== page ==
The Benefits of Storing Your Excess Money a Savings Account

 

A large number of people find that once their income increases, they have no use for the extra money. While in some cases they may spend it on expensive creature comforts and premium devices, finding the best way to make the most of their increased income can be difficult. When an individual earns more money, the financial temptations that he must resist grow in number. This having been said, the best way to store your excess money also makes it difficult to access it when you want to buy something on a whim.

Most banks and private lenders offer savings account deals to individuals, regardless of their income level or the amount of money that they want to deposit. Generally speaking, savings accounts are much more affordable to open and maintain than other types of accounts and some banks may even provide this service for free, provided that the client contributes to the account at least once a month.

Savings Account Make Your Money Work for You

The most attractive aspect of storing one’s money in a savings account is the fact that the bank attaches an interest rate to it. In other words, for every month that the account is open and contains any amount of money, the bank will pay interest to the client.

Keep in mind that the interest rates offered usually seem small, especially when compared to the ones that borrowers have to pay to lenders when they take out a loan. However, savings accounts are long-term commitments and can be extremely profitable in the long run. This is because of how compound interest works.

“Compound interest” refers to a simple financial concept that is best explained through an example. If an individual opens a savings account with a 1% interest rate and deposits £1,000 in it, the bank will pay him £10 after the year has passed. If the account owner does not withdraw the money or deposit any more during the following year, the bank will have to pay interest yet again, after 12 months. However, this time, the interest rate will be 1% out of £1,010, which means that the account owner will get £10.1.

The compound interest may not seem like much, especially if the account owner deposits a small amount of money, however, those who contribute to it regularly will find that the increase in value can be substantial.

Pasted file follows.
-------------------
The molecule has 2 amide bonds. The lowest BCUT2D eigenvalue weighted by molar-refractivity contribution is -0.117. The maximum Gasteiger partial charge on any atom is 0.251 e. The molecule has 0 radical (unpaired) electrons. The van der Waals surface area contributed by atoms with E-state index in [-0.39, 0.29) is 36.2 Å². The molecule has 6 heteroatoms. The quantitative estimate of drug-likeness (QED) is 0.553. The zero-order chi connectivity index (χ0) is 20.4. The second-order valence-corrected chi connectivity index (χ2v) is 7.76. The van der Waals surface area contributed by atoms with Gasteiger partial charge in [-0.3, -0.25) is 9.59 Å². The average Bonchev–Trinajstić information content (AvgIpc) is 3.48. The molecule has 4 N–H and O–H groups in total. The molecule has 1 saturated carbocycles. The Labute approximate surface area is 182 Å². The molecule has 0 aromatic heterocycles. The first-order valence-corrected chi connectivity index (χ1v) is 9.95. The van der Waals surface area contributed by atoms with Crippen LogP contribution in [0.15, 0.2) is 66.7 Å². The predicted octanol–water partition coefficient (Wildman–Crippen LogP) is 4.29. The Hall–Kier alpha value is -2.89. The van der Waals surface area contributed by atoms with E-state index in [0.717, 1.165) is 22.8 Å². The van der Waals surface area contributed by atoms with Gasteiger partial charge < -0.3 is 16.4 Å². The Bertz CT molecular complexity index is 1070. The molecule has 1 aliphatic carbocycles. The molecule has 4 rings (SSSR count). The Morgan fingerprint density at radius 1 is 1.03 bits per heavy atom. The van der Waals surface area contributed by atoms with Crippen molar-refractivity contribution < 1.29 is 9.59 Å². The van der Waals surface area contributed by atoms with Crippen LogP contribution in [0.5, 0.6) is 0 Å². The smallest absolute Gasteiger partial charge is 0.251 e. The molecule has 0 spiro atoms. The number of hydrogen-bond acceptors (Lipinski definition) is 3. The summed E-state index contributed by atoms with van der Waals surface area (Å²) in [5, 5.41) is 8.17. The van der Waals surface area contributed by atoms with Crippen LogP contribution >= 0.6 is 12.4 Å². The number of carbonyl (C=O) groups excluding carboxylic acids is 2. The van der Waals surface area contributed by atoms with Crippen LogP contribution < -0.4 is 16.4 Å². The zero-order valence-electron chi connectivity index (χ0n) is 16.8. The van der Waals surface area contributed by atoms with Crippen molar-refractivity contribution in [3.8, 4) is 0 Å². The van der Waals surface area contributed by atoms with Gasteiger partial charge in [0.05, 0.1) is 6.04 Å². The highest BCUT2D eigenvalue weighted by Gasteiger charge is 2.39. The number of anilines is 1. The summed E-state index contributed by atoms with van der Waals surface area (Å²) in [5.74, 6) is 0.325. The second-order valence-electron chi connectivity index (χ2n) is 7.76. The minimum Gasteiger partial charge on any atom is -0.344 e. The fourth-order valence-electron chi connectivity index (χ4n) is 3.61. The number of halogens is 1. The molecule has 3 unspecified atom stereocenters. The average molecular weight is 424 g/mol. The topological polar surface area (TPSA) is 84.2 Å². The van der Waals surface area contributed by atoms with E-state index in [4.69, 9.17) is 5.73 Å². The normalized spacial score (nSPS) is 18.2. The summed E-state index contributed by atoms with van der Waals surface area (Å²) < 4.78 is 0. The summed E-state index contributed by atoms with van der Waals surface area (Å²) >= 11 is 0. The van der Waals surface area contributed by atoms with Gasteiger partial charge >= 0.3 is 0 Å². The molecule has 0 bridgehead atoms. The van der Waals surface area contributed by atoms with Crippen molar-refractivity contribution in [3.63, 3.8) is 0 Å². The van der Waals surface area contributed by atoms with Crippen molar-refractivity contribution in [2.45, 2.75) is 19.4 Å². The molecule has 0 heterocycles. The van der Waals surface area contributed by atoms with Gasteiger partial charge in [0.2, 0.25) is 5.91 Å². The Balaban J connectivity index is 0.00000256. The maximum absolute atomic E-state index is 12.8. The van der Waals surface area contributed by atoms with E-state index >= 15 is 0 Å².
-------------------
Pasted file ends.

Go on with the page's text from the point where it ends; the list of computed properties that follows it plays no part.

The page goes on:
By opening the account with £1,000 and then depositing £200-£300 every month, the compound interest will be increased with each transfer.

This having been said, please keep in mind that the 1% interest rate presented above was only for the sake of our example. Banks may offer more or less, depending on what saving accounts deals they have.

It Makes It Difficult to Access the Money on a Whim

Depositing your money in a savings account also takes the temptation to spend it out of the equation. First of all, there will be an incentive to constantly deposit money into the account and get a larger compound interest value.

However, there is also the fact that savings accounts do not come with debit cards, which means that the only way to access the money is by physically going to the bank and withdrawing it. This can make it difficult to use a savings account to pay for online purchases or unplanned, inessential expenses.

Please keep in mind that savings accounts are also great to have during times of financial recession. Having a large financial buffer that you can use if your income is ever reduced can be important. As a bonus, having a savings account and contributing to it regularly can also boost one’s credit score.

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